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San Diego by Design

Comfort Zone


DAN AND SALLY SHEA’S country-French home in Fairbanks Ranch is a family compound the equal—and in many cases better—of some legendary East Coast summer digs in Kennebec and Hyannis Port. The Sheas have an edge because their 7,000-square-foot house is on a 2-acre site in the sun zone east of Interstate 5 in the rolling Rancho Santa Fe hills. Climate and comfort are the operative words.

Since it’s in a pricy gated enclave less than a generation old, you might figure the Sheas bought the home when it was new—in the early 1980s—when the area was first developed. Actually, no. They found one of the few fixer-uppers in Fairbanks Ranch.

“When we pulled up in front of what was to be our new home, the real estate agent explained the house had gone through a period of ‘delayed maintenance,’ ” says Sally, a CPA and co-owner (with partner Colleen Trimble) of three Fabric Discounters outlets in the county.

“In other words, it needed a whole lot of cleanup, updating and tons of work,” adds Dan, who’s a successful venture capitalist and operator of more than 100 fast-food restaurants in the West, as well as the upscale Donovan’s Steak & Chop House in University City. With eyes wide open, the Sheas purchased the roomy, trilevel residence in 2000 and updated it as a family project.

“We had previous experience restoring our other homes over the years, so we knew what to expect,” Dan says. “We hired architectural and engineering consultants, who walked us through the permit process. But overall, we prefer to do it all ourselves, including the interior design.”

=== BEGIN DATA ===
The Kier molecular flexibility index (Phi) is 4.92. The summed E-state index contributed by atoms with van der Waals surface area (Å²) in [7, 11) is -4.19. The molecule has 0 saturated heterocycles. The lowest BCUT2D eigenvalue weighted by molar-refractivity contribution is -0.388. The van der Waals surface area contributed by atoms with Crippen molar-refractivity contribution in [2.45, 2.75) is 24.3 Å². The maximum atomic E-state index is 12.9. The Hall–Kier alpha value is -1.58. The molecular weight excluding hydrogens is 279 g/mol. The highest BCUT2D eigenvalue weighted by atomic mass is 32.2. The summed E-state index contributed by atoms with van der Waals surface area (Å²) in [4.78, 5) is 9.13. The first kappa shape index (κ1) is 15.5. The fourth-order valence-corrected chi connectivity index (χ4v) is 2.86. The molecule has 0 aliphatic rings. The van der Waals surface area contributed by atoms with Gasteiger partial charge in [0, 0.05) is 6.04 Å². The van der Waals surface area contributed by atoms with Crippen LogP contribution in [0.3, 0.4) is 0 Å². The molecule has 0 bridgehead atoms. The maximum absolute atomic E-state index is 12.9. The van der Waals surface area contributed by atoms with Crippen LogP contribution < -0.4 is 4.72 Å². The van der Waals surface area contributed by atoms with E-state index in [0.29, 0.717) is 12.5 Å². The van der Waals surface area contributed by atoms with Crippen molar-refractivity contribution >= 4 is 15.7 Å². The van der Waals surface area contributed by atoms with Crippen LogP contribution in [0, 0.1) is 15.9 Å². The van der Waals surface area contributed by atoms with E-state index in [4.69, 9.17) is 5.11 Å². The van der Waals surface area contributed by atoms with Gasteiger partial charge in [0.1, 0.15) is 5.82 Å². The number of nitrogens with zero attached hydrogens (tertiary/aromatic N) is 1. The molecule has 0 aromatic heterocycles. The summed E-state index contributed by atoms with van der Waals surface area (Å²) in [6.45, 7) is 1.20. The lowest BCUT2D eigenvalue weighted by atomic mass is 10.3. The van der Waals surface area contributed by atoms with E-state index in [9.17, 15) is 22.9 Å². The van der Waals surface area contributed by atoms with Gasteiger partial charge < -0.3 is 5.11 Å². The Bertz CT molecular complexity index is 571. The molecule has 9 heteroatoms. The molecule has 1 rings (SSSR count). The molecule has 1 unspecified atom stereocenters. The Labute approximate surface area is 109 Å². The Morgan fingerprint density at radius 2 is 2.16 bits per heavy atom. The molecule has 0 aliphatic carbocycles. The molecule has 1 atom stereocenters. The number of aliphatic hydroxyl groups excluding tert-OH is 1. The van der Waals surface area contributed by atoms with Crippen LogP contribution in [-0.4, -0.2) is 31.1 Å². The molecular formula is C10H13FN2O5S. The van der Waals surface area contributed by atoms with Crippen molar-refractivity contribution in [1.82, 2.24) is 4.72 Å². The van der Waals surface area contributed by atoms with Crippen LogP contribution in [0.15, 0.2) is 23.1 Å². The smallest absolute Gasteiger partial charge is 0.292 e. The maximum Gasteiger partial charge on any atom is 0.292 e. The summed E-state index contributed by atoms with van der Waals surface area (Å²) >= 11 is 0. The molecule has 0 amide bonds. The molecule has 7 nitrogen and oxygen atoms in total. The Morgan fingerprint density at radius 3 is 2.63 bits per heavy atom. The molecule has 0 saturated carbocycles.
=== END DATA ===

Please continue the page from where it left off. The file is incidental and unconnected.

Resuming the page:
The couple divided the project. Dan focused on the exterior; Sally on interior décor and details. “We concentrated on one area at a time,” she says.

The project’s first challenge was to replace the flooring and add new window treatments and wall coverings, says Sally. “Nothing in the house had been replaced in 17 years.”

Today, the home serves as a family center. The Sheas have three school-age children, who have a way of bringing friends home. Dan had a pool storage area turned into a poolside cabaña by taking out the structure’s water-facing wall. “It’s temperate year-round, so we didn’t enclose the cabaña or our main family/patio area with walls or doors,” he explains.

What the Sheas did add were plenty of plasma screens around the house (12 at last count), plus many built-in patio heaters to go with the home’s 17 rooms, seven bathrooms and seven fireplaces. The family areas and the main entertainment area in the home have state-of-the-art wet bars. And Dan acknowledges there is a secret passage that runs from one wing of the house (upstairs) through the hidden wine cellar and down to the main bar via a corridor worthy of an English manor.

“The home wasn’t without some merit,” Dan says. “It was built in 1983 by Murphy Construction. The ‘bones’ were in good shape,” as was the entry of the home, which acquaints first-time visitors with exquisite original paneling and flooring made from Hawaiian koa. “We added a koa staircase.”

The front door is a show-stopper. The arched door is two stories tall with leaded glasswork. “We get a lot of compliments since we’ve added that,” says Dan.

Sally’s décor is sophisticated yet designed for comfort. With a minimum of three kids in the house at all times, many of the fine touches are on the walls. “I collect early- to mid- 20th-century plein-air paintings by Frank Montague Moore, who was famous for painting the covered bridge at the Ritz- Carlton Huntington Hotel in Pasadena,” she says. “We have quality furniture we bought when we got married that has some wonderful memories for us, so rather than replace, we re-cover, which is what got me interested in fabrics. Now, fabrics is my career.”